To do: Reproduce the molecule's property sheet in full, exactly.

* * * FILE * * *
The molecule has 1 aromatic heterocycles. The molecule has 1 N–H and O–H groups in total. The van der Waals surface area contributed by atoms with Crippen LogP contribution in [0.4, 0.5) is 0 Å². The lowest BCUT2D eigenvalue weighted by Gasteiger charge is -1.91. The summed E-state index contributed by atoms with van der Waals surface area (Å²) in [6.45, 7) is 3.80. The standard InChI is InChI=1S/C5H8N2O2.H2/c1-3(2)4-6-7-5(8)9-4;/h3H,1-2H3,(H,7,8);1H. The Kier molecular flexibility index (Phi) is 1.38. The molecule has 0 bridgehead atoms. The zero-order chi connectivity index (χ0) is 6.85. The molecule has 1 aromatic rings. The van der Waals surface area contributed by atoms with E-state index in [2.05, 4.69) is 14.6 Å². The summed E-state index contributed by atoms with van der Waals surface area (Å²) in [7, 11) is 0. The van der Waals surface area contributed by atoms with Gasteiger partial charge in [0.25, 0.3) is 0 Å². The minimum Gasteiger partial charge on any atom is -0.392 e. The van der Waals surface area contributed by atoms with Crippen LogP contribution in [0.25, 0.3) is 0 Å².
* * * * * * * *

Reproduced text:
The molecule has 1 aromatic heterocycles. The molecule has 1 N–H and O–H groups in total. The van der Waals surface area contributed by atoms with Crippen LogP contribution in [0.4, 0.5) is 0 Å². The lowest BCUT2D eigenvalue weighted by Gasteiger charge is -1.91. The summed E-state index contributed by atoms with van der Waals surface area (Å²) in [6.45, 7) is 3.80. The standard InChI is InChI=1S/C5H8N2O2.H2/c1-3(2)4-6-7-5(8)9-4;/h3H,1-2H3,(H,7,8);1H. The Kier molecular flexibility index (Phi) is 1.38. The molecule has 0 bridgehead atoms. The zero-order chi connectivity index (χ0) is 6.85. The molecule has 1 aromatic rings. The van der Waals surface area contributed by atoms with E-state index in [2.05, 4.69) is 14.6 Å². The summed E-state index contributed by atoms with van der Waals surface area (Å²) in [7, 11) is 0. The van der Waals surface area contributed by atoms with Gasteiger partial charge in [0.25, 0.3) is 0 Å². The minimum Gasteiger partial charge on any atom is -0.392 e. The van der Waals surface area contributed by atoms with Crippen LogP contribution in [0.25, 0.3) is 0 Å².